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Head of School District Accused of Anti-Semitism Speaks Out on Tolerance

The superintendent of a New York State school district that has been accused of anti-Semitic harassment said the district “has a long history of acceptance and tolerance.”

Joan Carbone, superintendent of the Pine Bush Central School District 90 miles north of New York City, acknowledged in a statement issued Sunday that the school is getting “much media attention” since a New York Times article published on Friday reported on the years of swastikas and anti-Semitic behavior on the part of students there.

The alleged behavior caused three Jewish families to file a lawsuit against the school district and New York Gov. Andrew Cuomo to order investigations into the allegations of anti-Semitic harassment.

“We are confident that the investigations from the Governor’s office will demonstrate our intolerance for racism and acceptance of diversity in our District,” Carbone wrote in the statement.

“The Pine Bush School District has a long history of acceptance and tolerance and we appreciate all the support we have received from those who know our vested interest in creating a welcoming environment for all students,” it concluded.

Citing depositions in the lawsuit, The New York Times reported that Jewish students have complained of anti-Semitic epithets and nicknames, jokes about the Holocaust, being forced to retrieve coins from dumpsters and physical violence. Fellow students are accused of making Nazi salutes and telling anti-Semitic jokes.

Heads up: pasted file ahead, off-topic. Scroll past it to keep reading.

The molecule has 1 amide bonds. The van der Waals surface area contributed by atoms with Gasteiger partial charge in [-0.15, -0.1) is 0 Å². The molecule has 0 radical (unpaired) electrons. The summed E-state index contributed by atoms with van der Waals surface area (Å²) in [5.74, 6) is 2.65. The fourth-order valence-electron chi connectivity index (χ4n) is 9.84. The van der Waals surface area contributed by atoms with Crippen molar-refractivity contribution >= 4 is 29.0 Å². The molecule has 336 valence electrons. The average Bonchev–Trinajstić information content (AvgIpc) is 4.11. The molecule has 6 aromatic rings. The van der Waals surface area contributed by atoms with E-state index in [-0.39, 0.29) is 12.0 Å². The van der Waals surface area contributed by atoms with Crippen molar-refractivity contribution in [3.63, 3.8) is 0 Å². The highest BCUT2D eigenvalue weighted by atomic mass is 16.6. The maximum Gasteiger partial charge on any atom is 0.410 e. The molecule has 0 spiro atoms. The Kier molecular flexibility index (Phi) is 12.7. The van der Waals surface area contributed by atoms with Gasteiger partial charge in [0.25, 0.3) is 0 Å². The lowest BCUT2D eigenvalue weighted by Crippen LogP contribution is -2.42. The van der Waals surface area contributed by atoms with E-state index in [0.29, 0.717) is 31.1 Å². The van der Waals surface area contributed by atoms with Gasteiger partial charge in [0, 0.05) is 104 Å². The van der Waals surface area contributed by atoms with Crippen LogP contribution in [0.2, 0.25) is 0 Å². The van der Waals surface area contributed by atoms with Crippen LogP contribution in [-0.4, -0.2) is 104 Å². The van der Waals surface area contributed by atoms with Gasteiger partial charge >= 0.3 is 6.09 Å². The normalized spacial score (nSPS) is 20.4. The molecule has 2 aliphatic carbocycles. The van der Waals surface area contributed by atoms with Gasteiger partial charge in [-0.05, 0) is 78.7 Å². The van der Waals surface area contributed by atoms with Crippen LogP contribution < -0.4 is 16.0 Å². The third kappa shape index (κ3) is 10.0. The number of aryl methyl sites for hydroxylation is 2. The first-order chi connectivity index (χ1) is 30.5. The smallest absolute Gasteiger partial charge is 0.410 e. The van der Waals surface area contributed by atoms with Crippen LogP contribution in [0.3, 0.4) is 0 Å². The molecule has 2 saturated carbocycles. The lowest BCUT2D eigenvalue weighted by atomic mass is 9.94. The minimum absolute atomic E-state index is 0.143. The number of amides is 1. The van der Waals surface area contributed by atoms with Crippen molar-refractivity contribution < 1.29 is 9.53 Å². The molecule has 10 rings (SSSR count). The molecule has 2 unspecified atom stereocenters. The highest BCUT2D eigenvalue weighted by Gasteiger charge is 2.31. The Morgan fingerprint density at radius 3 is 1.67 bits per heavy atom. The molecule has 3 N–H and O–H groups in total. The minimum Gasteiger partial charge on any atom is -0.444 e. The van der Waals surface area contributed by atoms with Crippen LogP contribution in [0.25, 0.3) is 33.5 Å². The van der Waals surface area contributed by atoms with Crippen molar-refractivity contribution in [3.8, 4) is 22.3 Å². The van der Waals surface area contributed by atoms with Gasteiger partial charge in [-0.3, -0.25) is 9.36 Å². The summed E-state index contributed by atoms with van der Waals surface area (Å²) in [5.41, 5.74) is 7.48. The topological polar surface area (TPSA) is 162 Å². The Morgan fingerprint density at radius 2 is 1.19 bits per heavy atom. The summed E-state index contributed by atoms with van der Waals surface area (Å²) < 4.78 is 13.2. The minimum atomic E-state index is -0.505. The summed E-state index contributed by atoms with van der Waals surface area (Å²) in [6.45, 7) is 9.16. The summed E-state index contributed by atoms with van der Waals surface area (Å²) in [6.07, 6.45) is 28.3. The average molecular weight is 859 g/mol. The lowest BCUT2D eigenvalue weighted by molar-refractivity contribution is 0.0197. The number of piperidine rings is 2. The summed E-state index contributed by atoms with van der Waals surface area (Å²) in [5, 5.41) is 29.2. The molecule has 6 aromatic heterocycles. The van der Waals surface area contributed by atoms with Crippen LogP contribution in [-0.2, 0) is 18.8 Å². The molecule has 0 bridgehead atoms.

“The reports of rampant anti-Semitic harassment and physical assaults at Pine Bush schools, if true, are deeply disturbing,” Cuomo said in a statement issued Friday.

“The public has a right to know the truth and parents across the state have the right to know that their children can attend our schools without fear of this reprehensible behavior,” the statement said.

Parents of the students who say they have suffered from the anti-Semitic incidents said that the school district did not take complaints seriously and that the complaints of anti-Semitic harassment were isolated, according to the Times.

The school district says it took the appropriate disciplinary actions and that anti-Semitic behavior is not widespread in the district.

In the 1970s, Pine Bush was the home of the grand dragon of a Ku Klux Klan chapter whose wife sat on the district’s school board, according to the Times.

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